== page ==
Your Personal Finance Guide to America's National Parks

Our national parks are one of America’s greatest resources. If you live in a city or suburb, America can feel small and crowded, but stepping into a national park will change your perspective. Wide-open, clean spaces filled with exotic flora and fauna, all waiting to be explored. These parks are public land, open for all of us to enjoy and marvel at. There are almost 60 national parks to check off your list so start planning today –- but plan with a personal finance mindset in mind. Whether you’re a first-time camper or an old pro, here are some of ValuePenguin's tips to save money in and around the parks.

Choose Your Park

There are some parks where you can camp for a week for less than $200. Acadia National Park in Maine charges $25 per car for seven days, and camping inside the park ranges from $22 to $30 per night. You might think that Yosemite National Park is one of the more expensive parks given its popularity, but it’s rather affordable at $30 per car for a seven-day pass and just $12 to $26 per night to camp. At Great Smoky Mountains National Park, America’s most visited of the bunch, you can camp for $14 to $23 per night, and there is no entrance fee. Overall, make sure you research your park and whether the automobile and campsite costs fit within your budget.

Choose Your Accommodations

The kind of camping you want to do will impact the cost of your trip. If you rough it in a tent, you can stay relatively cheaply. If you have an RV that you want to hook up, it will cost a little more.

At Yellowstone National Park, for example, you can spend between $15 and $50 a night to camp. For $15, you get a patch of earth with nearby restroom facilities, and for $47.75 you can hook up your RV and have all the comforts of home. Whichever you choose, you are still spending a lot less per night than you would be for even a one star hotel, so you may be able to afford to splurge a little when camping.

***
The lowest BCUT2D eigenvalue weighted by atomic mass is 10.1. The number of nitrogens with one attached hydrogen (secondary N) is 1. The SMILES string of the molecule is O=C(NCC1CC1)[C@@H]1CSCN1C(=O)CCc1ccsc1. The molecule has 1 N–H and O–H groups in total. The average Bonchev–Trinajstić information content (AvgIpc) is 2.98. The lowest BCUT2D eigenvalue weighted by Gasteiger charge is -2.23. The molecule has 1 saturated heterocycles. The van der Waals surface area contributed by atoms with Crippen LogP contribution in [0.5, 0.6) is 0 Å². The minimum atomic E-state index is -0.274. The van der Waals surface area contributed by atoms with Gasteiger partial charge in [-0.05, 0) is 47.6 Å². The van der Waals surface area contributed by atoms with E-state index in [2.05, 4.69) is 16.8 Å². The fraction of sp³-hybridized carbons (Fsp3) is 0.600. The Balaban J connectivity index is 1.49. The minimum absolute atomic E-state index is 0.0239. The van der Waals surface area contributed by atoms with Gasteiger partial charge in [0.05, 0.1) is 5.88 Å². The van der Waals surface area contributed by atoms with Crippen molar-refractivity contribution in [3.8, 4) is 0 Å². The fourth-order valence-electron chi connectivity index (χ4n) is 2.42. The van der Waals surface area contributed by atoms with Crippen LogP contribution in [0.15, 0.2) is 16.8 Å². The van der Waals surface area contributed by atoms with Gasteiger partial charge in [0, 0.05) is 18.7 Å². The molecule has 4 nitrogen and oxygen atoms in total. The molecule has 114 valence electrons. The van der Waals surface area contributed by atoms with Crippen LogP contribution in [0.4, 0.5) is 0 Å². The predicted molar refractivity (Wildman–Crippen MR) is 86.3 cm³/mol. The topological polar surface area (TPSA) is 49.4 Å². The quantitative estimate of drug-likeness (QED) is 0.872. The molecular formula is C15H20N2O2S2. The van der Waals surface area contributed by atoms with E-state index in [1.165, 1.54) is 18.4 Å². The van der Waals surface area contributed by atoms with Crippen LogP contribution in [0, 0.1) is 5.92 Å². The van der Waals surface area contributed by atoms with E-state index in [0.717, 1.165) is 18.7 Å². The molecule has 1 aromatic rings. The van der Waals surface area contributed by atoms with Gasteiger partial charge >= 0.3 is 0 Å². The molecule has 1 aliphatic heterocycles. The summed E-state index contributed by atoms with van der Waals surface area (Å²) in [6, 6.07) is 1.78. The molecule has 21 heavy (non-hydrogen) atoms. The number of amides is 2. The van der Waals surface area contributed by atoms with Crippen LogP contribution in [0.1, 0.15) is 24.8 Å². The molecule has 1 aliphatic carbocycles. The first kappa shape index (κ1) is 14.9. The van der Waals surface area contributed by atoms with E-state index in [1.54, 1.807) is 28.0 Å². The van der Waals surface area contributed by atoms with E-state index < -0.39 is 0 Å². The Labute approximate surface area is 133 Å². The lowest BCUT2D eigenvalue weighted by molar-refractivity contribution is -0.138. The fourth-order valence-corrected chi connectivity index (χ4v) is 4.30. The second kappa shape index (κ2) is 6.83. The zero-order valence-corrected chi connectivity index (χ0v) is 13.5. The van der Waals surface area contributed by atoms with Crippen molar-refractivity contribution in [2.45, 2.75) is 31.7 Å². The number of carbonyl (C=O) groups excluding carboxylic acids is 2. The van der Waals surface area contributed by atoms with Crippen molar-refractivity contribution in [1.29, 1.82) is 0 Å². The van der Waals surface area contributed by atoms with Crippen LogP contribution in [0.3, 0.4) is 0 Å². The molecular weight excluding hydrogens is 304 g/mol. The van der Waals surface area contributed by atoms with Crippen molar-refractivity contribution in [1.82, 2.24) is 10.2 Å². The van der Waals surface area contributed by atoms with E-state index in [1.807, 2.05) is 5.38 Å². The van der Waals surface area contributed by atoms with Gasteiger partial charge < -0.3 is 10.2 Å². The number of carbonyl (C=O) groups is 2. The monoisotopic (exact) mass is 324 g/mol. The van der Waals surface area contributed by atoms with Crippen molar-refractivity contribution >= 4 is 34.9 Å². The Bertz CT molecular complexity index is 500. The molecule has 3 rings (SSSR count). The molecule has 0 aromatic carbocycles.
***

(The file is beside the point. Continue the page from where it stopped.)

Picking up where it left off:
Some parks also offer already-established tents, teepees and cabins at higher rates.

As for the lowest rates, consider dispersed camping, which means camping outside of established campsites. Some national parks allow dispersed camping for free. This kind of camping is not for the novice, as there are no amenities like trash removal, fire pits, water or even toilets so make sure you are prepared for that. If you’re going to camp “off the grid,” be sure to follow the “Leave No Trace” philosophy.

Find Discounts

Take a look at the local tourism board’s website before your trip. You will often find special offers and discounts on everything from lodging to activities as well as dining. Check out the local area’s discount site Groupon too. They sometimes have discounts related to national parks. If there aren’t currently any groupon deals inside the parks, you can still find discounts for things in the surrounding area.

Get a Pass

There are several options for America the Beautiful passes that can get you a reduced or free rate on entrance fees; the $80 annual pass is your best bet if you plan on making three trips to national parks in one year. Members of the U.S. Military can get the annual pass for free, and there are similar or discounted deals for seniors, fourth-graders and volunteers.

Most passes also cover standard amenity fees but not fees for expanded amenities. All the passes cover the driver and all passengers of a personal vehicle in parks that charge per vehicle. For parks that charge per person, they cover up to four adults while children 15 and under are free.

Rent before You Buy

If you’re a first time camper, rent as much gear as you can. Imagine buying the full complement of camping equipment only to find out you don’t enjoy camping. Renting allows you to try before you buy; also considering borrowing from a friend. A four-person tent from REI could be as much as $199 to buy. You can rent a similar tent for an entire month for a cost as low as $59.

Even if you’re an experienced camper, it’s sometimes beneficial to rent some equipment, even fishing gear; you don’t have to store it (or clean it as thorougly after a rainy camping trip), and you may be able to afford much higher end equipment if you’re just renting it for a short period rather than buying it. It also lets you take equipment for a “test drive.” You can try out a variety of whatever piece of equipment you’re considering buying so you find the ideal fit for your needs.

The article Your Personal Finance Guide to America's National Parks originally appeared on ValuePenguin.

The views and opinions expressed herein are the views and opinions of the author and do not necessarily reflect those of Nasdaq, Inc.

The views and opinions expressed herein are the views and opinions of the author and do not necessarily reflect those of Nasdaq, Inc.

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